19 July 2014

Perserverance: Perfer et obdura

There is a Latin phrase, "perfer et obdura, dolor hic tibi proderit olim" which roughly translates to "be patient and tough, this pain will someday be useful to you." I prefer the first half of the phrase by itself, mostly because I don't consider myself to be bountiful of either characteristic and could use a measure of both, and also because I don't think pain always translates to gain.
Sunset over the desert in Abu Dhabi, 2009 deployment 
I tweeted earlier this week about perseverance and how in that continued push, one finds triumph, however defined or measured. I follow road races, ultra and trail racing and track and field; I am often struck by how, regardless of the distance of the race, the hours it takes to prepare and the mental strength it takes to compete is truly remarkable, and then to muster that same energy over and over and over is simply astonishing, if you sit back and quantify it. Add in injuries, bad races and daily life, and wow, what drives them to keep striving?

I then thought about those who have faced greater obstacles than I, especially those combat wounded Marines I know who seem to radiate life, joy and who have not skipped a beat in moving forward and in many cases, achieving things those who have all their various faculties intact would never dream of trying. Is it the Marine in them or is it something innate that they brought with them to the Corps, part of their character strengthened by their time in service?

I reflected on this while preparing for next week's race in Annapolis, coordinating training, family visits, whisking the kids to and from camp, attending physical therapy, managing play dates and squeezing in just a bit of study time for the next LSAT exam as well as the incorporating daily rhythm of household life: cleaning, cooking and providing afternoon entertainment for the munchkins every day after camp. I thought about what I hope to do next - attend law school - and why I would put myself through three more years of academic rigor. Heck, why did I lay out the challenge of a fundraising race series, trekking about the U.S. while going through the application process? And where in all of this do I attend to my kids' needs, never mind my emotional and physical needs in the continued work of rehab, all as a single mom?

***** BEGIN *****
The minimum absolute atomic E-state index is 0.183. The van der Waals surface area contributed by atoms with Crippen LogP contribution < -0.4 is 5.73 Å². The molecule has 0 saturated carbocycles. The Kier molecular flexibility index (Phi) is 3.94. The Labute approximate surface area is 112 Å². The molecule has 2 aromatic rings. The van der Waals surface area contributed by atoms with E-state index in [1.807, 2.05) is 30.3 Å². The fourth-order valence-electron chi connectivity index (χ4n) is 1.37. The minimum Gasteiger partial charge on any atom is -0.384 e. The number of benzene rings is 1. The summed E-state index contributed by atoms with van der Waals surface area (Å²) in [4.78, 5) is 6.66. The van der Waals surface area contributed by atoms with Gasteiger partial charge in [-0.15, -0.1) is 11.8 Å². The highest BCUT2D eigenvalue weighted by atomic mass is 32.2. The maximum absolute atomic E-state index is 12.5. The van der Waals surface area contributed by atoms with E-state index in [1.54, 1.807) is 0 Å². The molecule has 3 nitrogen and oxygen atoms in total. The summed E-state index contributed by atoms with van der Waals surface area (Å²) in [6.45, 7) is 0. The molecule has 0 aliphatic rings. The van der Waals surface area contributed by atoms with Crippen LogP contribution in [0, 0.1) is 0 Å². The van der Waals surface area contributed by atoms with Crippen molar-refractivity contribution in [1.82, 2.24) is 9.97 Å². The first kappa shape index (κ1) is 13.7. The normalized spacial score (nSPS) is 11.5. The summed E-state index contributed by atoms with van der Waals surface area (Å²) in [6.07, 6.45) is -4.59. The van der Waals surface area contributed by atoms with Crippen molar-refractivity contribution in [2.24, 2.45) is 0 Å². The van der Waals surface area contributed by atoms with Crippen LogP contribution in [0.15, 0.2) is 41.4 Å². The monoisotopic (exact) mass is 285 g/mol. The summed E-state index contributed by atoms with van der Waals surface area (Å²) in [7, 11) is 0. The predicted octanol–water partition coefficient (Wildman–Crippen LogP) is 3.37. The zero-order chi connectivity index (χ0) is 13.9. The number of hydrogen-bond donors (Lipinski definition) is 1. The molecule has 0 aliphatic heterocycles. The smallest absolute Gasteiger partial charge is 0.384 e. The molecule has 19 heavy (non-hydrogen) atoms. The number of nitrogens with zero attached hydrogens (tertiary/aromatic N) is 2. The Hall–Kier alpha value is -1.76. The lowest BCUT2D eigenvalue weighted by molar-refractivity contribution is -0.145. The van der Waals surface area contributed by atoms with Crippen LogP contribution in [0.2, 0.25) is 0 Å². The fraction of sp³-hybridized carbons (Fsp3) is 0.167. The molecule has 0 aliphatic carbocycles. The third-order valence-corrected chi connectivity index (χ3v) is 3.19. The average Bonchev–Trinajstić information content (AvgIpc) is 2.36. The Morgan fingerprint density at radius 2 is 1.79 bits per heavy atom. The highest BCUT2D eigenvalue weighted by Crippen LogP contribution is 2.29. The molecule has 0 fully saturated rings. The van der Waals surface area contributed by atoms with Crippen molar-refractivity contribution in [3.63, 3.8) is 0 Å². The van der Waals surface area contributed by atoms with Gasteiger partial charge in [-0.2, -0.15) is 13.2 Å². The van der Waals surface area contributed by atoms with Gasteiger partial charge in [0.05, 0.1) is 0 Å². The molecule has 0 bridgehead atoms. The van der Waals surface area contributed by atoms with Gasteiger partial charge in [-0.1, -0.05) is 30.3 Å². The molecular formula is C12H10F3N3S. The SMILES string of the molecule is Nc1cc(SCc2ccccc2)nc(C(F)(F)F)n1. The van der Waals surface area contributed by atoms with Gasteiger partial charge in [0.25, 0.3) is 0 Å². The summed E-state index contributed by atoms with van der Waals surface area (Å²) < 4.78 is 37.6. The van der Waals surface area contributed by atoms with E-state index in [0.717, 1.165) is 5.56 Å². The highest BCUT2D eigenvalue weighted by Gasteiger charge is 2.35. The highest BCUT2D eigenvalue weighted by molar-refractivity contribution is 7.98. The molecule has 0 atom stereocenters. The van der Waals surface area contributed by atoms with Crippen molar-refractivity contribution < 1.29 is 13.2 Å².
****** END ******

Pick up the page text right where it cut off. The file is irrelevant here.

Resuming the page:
Simply put, I persevere in my pursuits because I want my life to be as expansive as it can be, that whatever nugget of desire I wish upon, that I do what is required to make it a reality for myself.  And some would say I am unrealistic - for example, why would I apply only to top ten law schools? My response, why wouldn't I? I want to set the example for my children. I want to have a greater impact, to be of service to others (which is my driving reason to attend law school), and in that lies my reason for this race series. It is not a chaotic dash to accumulate, but a continued effort in which moments are remembered, knowledge is gained, and emotions are rich and encompassing, regardless of the spectrum.

A friend recently said to me, "Your 30s are for pushing and for driving ahead, now is the time for you to pause and just enjoy what you worked for, to relax a bit and then decide what's next. Do you really want to work that hard?"

Yes, I do. I am driven and inspired by what is possible, not what is improbable or difficult. I make my plans and work to achieve. I am not super-woman, not extraordinary. I am a hopeful pragmatist, logical and rational (and secretly full of emotion), and I will adjust my route and my goals when required.

I am just not willing to ever give up.

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